“If you want to go get a thousand new fans, go shake a thousand hands,” founder and lead singer Jason Morton said. “The people that are still here with us today are the people that we developed long-term relationships with, and they come to the shows because they know that not only are they gonna see a kickass show, but we’re gonna hang out with them after.”
The songs on Jason Morton and The Chesapeake Sons work in any part of the rock era, though the band isn’t worried about how many generations its sound might actually survive. Instead, they’re living in the here and now, making a racket and relentlessly kicking it on the road, connecting with a growing fan base and taking a blue-collar approach to a line of work they consider more a lifestyle than a job.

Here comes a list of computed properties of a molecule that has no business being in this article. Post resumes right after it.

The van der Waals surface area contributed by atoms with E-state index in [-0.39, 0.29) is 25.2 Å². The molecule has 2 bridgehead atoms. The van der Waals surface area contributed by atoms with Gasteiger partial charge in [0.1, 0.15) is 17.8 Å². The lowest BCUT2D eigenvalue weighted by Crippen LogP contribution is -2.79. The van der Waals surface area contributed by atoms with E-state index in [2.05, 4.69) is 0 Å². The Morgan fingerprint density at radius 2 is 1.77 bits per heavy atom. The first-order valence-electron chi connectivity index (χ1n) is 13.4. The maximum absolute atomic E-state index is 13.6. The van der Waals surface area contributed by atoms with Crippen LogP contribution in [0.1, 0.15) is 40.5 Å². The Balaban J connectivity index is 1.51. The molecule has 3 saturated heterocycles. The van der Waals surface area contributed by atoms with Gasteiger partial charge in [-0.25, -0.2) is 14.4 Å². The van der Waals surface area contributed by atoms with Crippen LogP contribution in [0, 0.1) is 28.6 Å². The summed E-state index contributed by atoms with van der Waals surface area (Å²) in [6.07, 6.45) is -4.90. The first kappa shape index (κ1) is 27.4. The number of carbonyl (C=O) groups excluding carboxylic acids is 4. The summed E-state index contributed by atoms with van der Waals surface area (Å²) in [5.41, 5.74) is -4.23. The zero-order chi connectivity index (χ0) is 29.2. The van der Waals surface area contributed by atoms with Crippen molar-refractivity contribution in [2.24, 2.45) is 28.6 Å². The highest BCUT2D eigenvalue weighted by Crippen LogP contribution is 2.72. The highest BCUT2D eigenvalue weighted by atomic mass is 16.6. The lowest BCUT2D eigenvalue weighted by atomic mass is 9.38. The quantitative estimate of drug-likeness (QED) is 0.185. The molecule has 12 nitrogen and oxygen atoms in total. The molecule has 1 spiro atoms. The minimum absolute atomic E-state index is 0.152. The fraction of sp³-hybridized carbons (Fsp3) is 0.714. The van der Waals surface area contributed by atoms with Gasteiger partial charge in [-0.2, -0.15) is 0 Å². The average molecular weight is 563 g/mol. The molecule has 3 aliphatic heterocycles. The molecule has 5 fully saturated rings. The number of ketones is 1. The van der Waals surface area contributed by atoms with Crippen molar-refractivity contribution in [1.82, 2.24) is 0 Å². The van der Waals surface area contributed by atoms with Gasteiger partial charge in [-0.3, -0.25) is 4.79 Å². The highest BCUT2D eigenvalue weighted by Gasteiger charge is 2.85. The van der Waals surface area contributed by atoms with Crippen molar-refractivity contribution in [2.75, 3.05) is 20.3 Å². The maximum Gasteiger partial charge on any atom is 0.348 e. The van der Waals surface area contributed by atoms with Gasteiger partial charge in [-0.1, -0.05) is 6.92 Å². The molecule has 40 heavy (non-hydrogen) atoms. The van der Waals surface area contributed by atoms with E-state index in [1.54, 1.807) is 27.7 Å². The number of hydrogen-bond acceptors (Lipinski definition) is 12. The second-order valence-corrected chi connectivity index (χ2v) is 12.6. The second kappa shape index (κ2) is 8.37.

“I guarantee Lynyrd Skynyrd or the Allman Brothers, they didn’t think about making music that would be so timeless that people would be listening to it 50 years later,” Morton said. “In the moment, it’s about creating good songs and playing rock and roll.”